Bill’s Indie Basement (8/9):the week in classic indie, college rock, and more
Well this has been some week, and I'm feeling gutted about the death of David Berman. Purple Mountains' debut is in the running for my album of the year, and I was really looking forward to seeing them play this weekend, but above all else it's just a massive loss. Berman was a one-of-a-kind writer and I hope he has found peace.
The show must go on and this week, which wasn't much for new releases of Indie Basement variety, we've got: news of Comet Gain's first album in five years, a new compilation from '90s cult Glasgow band The Yummy Fur, the cut-and-paste tropicalia of Monster Rally, reissues of records by The Boo Radleys and Haircut 100, and a new single from Australia's EXEK.
If you are craving new album reviews, Andrew's got you covered with Notable Releases. In other Basement-adjacent news, I am hoping to catch some films in BAM's very cool Punks, Poets, and Valley Girls series which runs this month.
Comet Gain, the cultishly loved UK indie stalwarts led by David Feck, are back with their first album in five years, titled Fireraisers Forever! and out October 11 via Tapete. Like last year's "If Not Tomorrow" single, the album was recorded with James Hoare (late of Ultimate Painting) with help from Joseph Harvey-Whyte (Hanging Stars) and then handed over to drummer/producer M.J. Taylor, who worked on 2002's Réalistes, to shape it into a finished product. Feck says Réalistes is the closest cousin to the new album and he gives this description of the new album's lyrical content:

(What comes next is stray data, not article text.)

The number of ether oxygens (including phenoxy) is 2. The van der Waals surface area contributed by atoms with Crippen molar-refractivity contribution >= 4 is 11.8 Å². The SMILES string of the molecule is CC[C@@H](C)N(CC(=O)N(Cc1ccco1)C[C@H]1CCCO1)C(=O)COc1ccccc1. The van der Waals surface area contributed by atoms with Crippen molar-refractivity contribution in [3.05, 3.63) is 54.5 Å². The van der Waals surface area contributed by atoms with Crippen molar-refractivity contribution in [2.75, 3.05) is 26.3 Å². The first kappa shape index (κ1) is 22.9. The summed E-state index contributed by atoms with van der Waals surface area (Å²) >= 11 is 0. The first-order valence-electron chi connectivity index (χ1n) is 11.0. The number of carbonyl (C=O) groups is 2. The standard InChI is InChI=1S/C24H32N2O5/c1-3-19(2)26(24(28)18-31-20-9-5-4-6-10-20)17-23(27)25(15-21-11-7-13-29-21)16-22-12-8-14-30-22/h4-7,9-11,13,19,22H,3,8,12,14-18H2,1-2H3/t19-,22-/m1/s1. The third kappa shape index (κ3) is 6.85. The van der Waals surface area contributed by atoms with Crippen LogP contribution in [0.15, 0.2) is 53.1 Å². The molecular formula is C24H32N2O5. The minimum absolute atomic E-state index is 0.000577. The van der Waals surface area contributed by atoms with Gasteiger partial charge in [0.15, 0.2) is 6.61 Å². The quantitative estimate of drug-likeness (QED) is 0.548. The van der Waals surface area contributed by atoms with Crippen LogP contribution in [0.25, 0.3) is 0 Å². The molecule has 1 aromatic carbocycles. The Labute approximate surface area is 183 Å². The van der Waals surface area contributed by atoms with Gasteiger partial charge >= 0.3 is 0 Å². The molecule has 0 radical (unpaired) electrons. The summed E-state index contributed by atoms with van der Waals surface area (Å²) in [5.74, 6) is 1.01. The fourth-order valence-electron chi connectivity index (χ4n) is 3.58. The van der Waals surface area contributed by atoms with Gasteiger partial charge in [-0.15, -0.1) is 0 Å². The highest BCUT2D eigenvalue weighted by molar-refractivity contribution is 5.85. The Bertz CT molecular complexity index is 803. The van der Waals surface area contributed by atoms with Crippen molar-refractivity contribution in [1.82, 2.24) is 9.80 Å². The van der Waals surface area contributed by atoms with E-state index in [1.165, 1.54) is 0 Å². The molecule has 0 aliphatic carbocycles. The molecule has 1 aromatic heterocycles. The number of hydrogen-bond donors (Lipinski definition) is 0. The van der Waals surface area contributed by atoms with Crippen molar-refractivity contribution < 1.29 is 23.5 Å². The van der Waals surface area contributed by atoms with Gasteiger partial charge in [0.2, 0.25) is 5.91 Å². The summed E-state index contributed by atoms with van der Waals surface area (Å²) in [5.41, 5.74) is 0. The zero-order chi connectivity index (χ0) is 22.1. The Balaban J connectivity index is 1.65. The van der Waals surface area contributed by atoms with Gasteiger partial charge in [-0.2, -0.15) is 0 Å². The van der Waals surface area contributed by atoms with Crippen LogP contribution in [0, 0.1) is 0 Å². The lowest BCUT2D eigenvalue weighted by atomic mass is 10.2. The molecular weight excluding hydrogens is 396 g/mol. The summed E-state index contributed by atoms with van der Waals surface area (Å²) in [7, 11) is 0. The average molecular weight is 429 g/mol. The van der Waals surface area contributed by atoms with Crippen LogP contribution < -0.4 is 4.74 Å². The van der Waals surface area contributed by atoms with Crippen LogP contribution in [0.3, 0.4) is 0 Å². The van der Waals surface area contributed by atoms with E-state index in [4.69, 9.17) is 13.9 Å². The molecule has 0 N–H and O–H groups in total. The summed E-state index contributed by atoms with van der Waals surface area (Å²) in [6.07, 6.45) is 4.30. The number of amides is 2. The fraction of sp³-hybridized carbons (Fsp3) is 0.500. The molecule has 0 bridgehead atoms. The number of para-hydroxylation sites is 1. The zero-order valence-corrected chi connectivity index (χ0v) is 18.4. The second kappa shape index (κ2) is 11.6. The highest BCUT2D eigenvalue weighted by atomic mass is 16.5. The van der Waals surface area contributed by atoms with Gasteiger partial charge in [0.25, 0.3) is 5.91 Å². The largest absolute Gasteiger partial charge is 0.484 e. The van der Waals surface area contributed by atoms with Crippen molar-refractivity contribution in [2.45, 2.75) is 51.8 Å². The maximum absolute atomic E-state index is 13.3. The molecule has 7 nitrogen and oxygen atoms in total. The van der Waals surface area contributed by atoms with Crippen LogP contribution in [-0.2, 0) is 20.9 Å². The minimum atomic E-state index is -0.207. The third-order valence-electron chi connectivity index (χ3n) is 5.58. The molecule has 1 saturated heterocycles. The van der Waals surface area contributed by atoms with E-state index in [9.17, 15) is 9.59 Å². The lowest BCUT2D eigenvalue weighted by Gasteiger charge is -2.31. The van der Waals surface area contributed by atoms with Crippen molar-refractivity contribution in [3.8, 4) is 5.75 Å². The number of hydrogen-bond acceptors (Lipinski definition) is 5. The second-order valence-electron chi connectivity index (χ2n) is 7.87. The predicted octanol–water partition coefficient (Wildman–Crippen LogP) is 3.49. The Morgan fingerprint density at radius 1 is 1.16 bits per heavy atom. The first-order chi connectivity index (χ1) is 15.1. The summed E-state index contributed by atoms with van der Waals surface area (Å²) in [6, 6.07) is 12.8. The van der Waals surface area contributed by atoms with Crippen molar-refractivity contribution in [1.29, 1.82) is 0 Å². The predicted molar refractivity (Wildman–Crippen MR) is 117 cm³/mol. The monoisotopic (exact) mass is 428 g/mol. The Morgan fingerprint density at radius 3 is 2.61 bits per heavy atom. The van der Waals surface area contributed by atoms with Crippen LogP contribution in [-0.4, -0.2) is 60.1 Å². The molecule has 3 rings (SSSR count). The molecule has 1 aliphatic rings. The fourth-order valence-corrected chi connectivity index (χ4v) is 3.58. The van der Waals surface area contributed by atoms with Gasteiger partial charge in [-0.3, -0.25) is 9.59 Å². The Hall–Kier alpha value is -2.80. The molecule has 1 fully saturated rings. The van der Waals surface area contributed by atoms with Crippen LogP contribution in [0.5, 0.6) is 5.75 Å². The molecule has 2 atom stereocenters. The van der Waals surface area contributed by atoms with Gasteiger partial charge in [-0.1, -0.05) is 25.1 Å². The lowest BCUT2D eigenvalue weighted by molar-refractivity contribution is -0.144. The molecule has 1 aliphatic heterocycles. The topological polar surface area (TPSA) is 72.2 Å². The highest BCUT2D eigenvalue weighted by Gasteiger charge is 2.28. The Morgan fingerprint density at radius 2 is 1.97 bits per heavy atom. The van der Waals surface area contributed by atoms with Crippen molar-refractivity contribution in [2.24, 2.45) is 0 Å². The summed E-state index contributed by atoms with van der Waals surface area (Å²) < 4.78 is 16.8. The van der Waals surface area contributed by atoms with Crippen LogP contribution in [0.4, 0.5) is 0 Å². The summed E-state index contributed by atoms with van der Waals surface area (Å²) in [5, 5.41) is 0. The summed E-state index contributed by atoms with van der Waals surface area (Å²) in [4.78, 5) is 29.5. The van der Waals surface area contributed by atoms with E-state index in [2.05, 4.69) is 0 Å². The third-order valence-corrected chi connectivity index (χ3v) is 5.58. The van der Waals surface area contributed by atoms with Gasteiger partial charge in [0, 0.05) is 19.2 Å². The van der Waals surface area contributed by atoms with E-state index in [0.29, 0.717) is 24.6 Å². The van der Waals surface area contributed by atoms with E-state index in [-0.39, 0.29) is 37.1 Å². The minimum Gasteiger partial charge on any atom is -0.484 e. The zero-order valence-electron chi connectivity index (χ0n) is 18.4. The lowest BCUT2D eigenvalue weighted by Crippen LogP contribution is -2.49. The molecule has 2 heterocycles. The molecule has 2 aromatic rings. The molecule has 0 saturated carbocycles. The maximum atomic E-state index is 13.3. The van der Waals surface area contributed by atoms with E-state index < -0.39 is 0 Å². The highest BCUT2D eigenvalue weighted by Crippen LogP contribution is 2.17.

[It's]songs about the evil greedy mirage of world religion, Victor Jara and those poets and teachers killed for believing in love and words, about the forgotten who are blamed for everything and can't rise up from their knees to fight back, about the high street Kali-Yuga, occult terrorists with low IQ but high ESP, about the Godfrey Brothers, about Lou Reed’s mourning dog on a road trip trying to bury his masters mullet somewhere in the desert, about those stuck in the glory days of their past myopic of the present and all the other usual losers and romantics we always bang on about – with added melody and stomp ... giving no real answers but pointing fingers and prodding you in the back ... in defiance of just staying silent and letting the morons win.
You can get an early taste of the album via minute-and-a-half snippets of three songs that all seem to be thumbing their nose to the powers that be: the mod-pysch freakbeat stomp of "The Institute Debased"; the gentle "Bad Nite At The Mustache"; and "We're All Fucking Morons" that features lead vocals from Rachel Evans. Color me Officially Excited for this album.
The Boo Radleys began life as died-in-the-wool, noise-loving shoegazers but main songwriter Martin Carr always had a fondness for classic songwriting and pop that fought its way through the noise on singles like "Everybird," "The Finest Kiss," and "Lazy Day." The band's first album for Creation,1992's Everything's Alright Forever, favored the maelstrom approach, but 1993's Giant Steps took that title, cribbed from Coltrane, to heart and dialed back the noise and let Carr's songcraft shine a little more as the band experimented with dub and dance music.